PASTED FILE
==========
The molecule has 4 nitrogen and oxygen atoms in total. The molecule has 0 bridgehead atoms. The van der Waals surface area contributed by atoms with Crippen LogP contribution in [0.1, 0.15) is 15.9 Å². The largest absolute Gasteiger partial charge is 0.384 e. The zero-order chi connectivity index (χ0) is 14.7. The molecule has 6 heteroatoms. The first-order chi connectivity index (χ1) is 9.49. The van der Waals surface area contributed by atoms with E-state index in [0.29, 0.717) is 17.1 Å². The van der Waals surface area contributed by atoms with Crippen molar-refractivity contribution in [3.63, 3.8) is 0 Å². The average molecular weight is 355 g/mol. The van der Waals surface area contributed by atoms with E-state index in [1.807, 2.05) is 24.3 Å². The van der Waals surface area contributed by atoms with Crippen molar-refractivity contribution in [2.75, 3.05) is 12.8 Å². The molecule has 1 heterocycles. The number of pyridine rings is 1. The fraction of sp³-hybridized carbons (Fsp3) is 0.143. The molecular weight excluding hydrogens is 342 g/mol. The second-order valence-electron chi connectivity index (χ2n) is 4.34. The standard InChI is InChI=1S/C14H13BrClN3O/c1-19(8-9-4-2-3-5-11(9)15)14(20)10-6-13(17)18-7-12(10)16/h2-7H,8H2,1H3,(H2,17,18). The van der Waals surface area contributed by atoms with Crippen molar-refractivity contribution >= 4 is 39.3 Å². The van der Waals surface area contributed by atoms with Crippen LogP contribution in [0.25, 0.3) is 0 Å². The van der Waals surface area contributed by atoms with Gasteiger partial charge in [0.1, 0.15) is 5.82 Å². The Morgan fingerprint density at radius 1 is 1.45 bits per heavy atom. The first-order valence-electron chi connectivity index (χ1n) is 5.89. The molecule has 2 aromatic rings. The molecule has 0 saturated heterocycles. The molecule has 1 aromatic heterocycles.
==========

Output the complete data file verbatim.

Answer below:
The molecule has 4 nitrogen and oxygen atoms in total. The molecule has 0 bridgehead atoms. The van der Waals surface area contributed by atoms with Crippen LogP contribution in [0.1, 0.15) is 15.9 Å². The largest absolute Gasteiger partial charge is 0.384 e. The zero-order chi connectivity index (χ0) is 14.7. The molecule has 6 heteroatoms. The first-order chi connectivity index (χ1) is 9.49. The van der Waals surface area contributed by atoms with E-state index in [0.29, 0.717) is 17.1 Å². The van der Waals surface area contributed by atoms with Crippen molar-refractivity contribution in [3.63, 3.8) is 0 Å². The average molecular weight is 355 g/mol. The van der Waals surface area contributed by atoms with E-state index in [1.807, 2.05) is 24.3 Å². The van der Waals surface area contributed by atoms with Crippen molar-refractivity contribution in [2.75, 3.05) is 12.8 Å². The molecule has 1 heterocycles. The number of pyridine rings is 1. The fraction of sp³-hybridized carbons (Fsp3) is 0.143. The molecular weight excluding hydrogens is 342 g/mol. The second-order valence-electron chi connectivity index (χ2n) is 4.34. The standard InChI is InChI=1S/C14H13BrClN3O/c1-19(8-9-4-2-3-5-11(9)15)14(20)10-6-13(17)18-7-12(10)16/h2-7H,8H2,1H3,(H2,17,18). The van der Waals surface area contributed by atoms with Crippen molar-refractivity contribution >= 4 is 39.3 Å². The van der Waals surface area contributed by atoms with Crippen LogP contribution in [0.25, 0.3) is 0 Å². The van der Waals surface area contributed by atoms with Gasteiger partial charge in [0.1, 0.15) is 5.82 Å². The Morgan fingerprint density at radius 1 is 1.45 bits per heavy atom. The first-order valence-electron chi connectivity index (χ1n) is 5.89. The molecule has 2 aromatic rings. The molecule has 0 saturated heterocycles. The molecule has 1 aromatic heterocycles.